6 October 2017 — 2256 mdt
There is no way schools can obtain cyber security on the cheap
Talk to information technology security specialists and you’ll be staggered by their tales of never ending swarms of hostile electrons trying to gain illicit entry to computer systems. Sometimes a weakness is detected, and the hacking begins. That’s probably what happened to the servers at Columbia Falls. The Dark Overlord got lucky, the school district was unlucky, parents and educators had the bejesus scared out of them, and an extortion attempt began.
In retrospect, it appears that the IT staff at Columbia Falls may have made a mistake. Whether that mistake was a blunder, the result of not enough training for the IT staff, or using hardware and software that was vulnerable to attack, is something the public may never be told.
But comments by the district’s superintendent, Steve Bradshaw, to the Flathead Beacon suggest that parsimonious procurement practices may have contributed to the cyber break-in and data theft:
Bradshaw said the school district is devoted to defending against this type of situation in the future, but it comes with a cost.
Most of the technology used throughout the Columbia Falls school district was either donated or bought through general funds remaining at the end of each fiscal year, Bradshaw said.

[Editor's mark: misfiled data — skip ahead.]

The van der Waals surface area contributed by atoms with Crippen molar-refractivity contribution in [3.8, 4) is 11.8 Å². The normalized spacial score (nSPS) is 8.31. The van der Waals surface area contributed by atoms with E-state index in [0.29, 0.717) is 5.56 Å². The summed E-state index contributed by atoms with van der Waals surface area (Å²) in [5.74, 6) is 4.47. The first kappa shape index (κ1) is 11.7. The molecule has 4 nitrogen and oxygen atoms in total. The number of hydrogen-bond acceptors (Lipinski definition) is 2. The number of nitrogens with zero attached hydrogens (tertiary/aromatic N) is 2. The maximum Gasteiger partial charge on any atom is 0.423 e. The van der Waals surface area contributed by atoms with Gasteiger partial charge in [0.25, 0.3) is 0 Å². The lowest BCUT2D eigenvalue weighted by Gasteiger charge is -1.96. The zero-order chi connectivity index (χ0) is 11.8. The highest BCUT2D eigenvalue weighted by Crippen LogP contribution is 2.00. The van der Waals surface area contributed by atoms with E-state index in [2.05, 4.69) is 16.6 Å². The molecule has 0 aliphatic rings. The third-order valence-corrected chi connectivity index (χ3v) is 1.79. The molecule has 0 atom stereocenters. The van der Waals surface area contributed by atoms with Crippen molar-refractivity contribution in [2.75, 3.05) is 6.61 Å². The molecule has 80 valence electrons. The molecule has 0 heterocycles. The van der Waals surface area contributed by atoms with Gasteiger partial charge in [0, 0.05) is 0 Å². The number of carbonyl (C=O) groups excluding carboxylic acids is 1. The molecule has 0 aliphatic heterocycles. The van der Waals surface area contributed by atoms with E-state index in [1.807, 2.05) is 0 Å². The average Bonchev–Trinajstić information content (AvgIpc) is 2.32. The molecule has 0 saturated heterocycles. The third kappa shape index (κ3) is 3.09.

“There really is no technology budget in our district budget. We will look at trying to change that, but it isn’t cheap,” he said.
In Alaska, where Bradshaw previously worked as an administrator, the school district set a goal of $500,000 a year for technology needs, including security, throughout the district’s schools.
Relying on donated equipment and surplus funds is a recipe for being hacked, not a responsible IT policy. A school board taking that approach to fire safety would equip its buildings with cast-off fire extinguishers, discarded garden hoses, and recalled smoke alarms that allegedly had been refurbished and were available for next to nothing from an obscure website in the Ukraine.
A high level of cyber security requires new and robust hardware, up to date software, physically secured equipment, written cyber security policies that are followed to the letter, and well trained and paid IT staff. The system’s data must be secured with super-strong encryption, not just passwords. And achieving a high level of cyber security must be so important to the school board that were it faced with choosing between funding football and other sports, or funding cyber security, the board would choose funding cyber security unhesitatingly.
Stephen Paddock did not make threats – he just started shooting
There’s a lesson in the Las Vegas ambush and the most deadly mass shooting; perhaps in virtually all mass shootings. Killers do not attempt to terrorize their victims by sending them threats before opening fire. They just show up and starts shooting. If a school district begins receiving emails and text messages talking about school shootings and using prose that’s intended to terrify people, the probability that a man with a machine gun is on his way to kill everyone in the cafeteria is exceeding low to non-existent. Something else is going on. The highest probability is that the so-called threats are a sign of safety, not an announcement of impending bloodshed.